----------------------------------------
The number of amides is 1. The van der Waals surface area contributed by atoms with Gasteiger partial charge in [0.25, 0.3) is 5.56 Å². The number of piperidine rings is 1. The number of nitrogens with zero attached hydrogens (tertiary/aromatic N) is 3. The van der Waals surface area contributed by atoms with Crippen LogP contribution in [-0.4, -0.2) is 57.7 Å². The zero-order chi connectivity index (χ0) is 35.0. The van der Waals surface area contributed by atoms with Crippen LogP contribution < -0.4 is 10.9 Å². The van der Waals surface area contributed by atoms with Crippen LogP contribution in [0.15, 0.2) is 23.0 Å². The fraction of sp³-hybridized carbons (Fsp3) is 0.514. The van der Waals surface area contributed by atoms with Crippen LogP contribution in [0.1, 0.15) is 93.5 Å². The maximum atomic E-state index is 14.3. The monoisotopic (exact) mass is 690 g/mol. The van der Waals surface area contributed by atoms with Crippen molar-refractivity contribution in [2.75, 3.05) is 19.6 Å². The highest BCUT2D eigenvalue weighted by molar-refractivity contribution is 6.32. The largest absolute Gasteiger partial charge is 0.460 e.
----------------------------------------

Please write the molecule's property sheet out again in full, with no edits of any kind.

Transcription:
The number of amides is 1. The van der Waals surface area contributed by atoms with Gasteiger partial charge in [0.25, 0.3) is 5.56 Å². The number of piperidine rings is 1. The number of nitrogens with zero attached hydrogens (tertiary/aromatic N) is 3. The van der Waals surface area contributed by atoms with Crippen LogP contribution in [-0.4, -0.2) is 57.7 Å². The zero-order chi connectivity index (χ0) is 35.0. The van der Waals surface area contributed by atoms with Crippen LogP contribution < -0.4 is 10.9 Å². The van der Waals surface area contributed by atoms with Crippen LogP contribution in [0.15, 0.2) is 23.0 Å². The fraction of sp³-hybridized carbons (Fsp3) is 0.514. The van der Waals surface area contributed by atoms with Crippen LogP contribution in [0.1, 0.15) is 93.5 Å². The maximum atomic E-state index is 14.3. The monoisotopic (exact) mass is 690 g/mol. The van der Waals surface area contributed by atoms with Crippen molar-refractivity contribution in [2.75, 3.05) is 19.6 Å². The highest BCUT2D eigenvalue weighted by molar-refractivity contribution is 6.32. The largest absolute Gasteiger partial charge is 0.460 e.